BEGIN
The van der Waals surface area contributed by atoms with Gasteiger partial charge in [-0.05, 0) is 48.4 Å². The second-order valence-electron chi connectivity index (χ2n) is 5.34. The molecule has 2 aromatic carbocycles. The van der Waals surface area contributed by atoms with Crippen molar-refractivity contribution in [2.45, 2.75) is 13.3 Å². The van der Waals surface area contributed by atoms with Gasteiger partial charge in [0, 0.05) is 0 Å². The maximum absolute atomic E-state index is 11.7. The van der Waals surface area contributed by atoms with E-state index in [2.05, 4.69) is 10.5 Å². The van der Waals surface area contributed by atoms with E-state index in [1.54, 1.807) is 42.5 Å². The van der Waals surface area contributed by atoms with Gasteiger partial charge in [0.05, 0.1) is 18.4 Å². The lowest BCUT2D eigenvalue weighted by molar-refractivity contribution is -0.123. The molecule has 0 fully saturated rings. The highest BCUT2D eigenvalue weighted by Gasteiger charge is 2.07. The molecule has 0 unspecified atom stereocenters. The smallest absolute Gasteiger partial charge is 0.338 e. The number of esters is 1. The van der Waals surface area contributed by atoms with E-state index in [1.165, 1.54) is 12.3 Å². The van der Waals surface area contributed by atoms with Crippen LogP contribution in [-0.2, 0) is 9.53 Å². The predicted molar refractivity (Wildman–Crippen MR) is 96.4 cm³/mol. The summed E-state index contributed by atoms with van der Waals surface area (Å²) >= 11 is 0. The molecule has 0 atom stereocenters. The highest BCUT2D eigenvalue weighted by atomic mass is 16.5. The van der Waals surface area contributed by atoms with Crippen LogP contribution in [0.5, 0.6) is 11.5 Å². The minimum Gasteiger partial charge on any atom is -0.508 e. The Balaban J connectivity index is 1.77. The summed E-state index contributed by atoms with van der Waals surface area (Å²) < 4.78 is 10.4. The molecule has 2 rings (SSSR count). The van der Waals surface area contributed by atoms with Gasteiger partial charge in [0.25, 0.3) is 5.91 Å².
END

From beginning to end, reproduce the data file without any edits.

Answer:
The van der Waals surface area contributed by atoms with Gasteiger partial charge in [-0.05, 0) is 48.4 Å². The second-order valence-electron chi connectivity index (χ2n) is 5.34. The molecule has 2 aromatic carbocycles. The van der Waals surface area contributed by atoms with Crippen molar-refractivity contribution in [2.45, 2.75) is 13.3 Å². The van der Waals surface area contributed by atoms with Gasteiger partial charge in [0, 0.05) is 0 Å². The maximum absolute atomic E-state index is 11.7. The van der Waals surface area contributed by atoms with E-state index in [2.05, 4.69) is 10.5 Å². The van der Waals surface area contributed by atoms with E-state index in [1.54, 1.807) is 42.5 Å². The van der Waals surface area contributed by atoms with Gasteiger partial charge in [0.05, 0.1) is 18.4 Å². The lowest BCUT2D eigenvalue weighted by molar-refractivity contribution is -0.123. The molecule has 0 fully saturated rings. The highest BCUT2D eigenvalue weighted by Gasteiger charge is 2.07. The molecule has 0 unspecified atom stereocenters. The smallest absolute Gasteiger partial charge is 0.338 e. The number of esters is 1. The van der Waals surface area contributed by atoms with E-state index in [1.165, 1.54) is 12.3 Å². The van der Waals surface area contributed by atoms with Crippen LogP contribution in [-0.2, 0) is 9.53 Å². The predicted molar refractivity (Wildman–Crippen MR) is 96.4 cm³/mol. The summed E-state index contributed by atoms with van der Waals surface area (Å²) >= 11 is 0. The molecule has 0 atom stereocenters. The highest BCUT2D eigenvalue weighted by atomic mass is 16.5. The van der Waals surface area contributed by atoms with Crippen LogP contribution in [0.5, 0.6) is 11.5 Å². The minimum Gasteiger partial charge on any atom is -0.508 e. The Balaban J connectivity index is 1.77. The summed E-state index contributed by atoms with van der Waals surface area (Å²) < 4.78 is 10.4. The molecule has 2 rings (SSSR count). The van der Waals surface area contributed by atoms with Gasteiger partial charge in [0.25, 0.3) is 5.91 Å².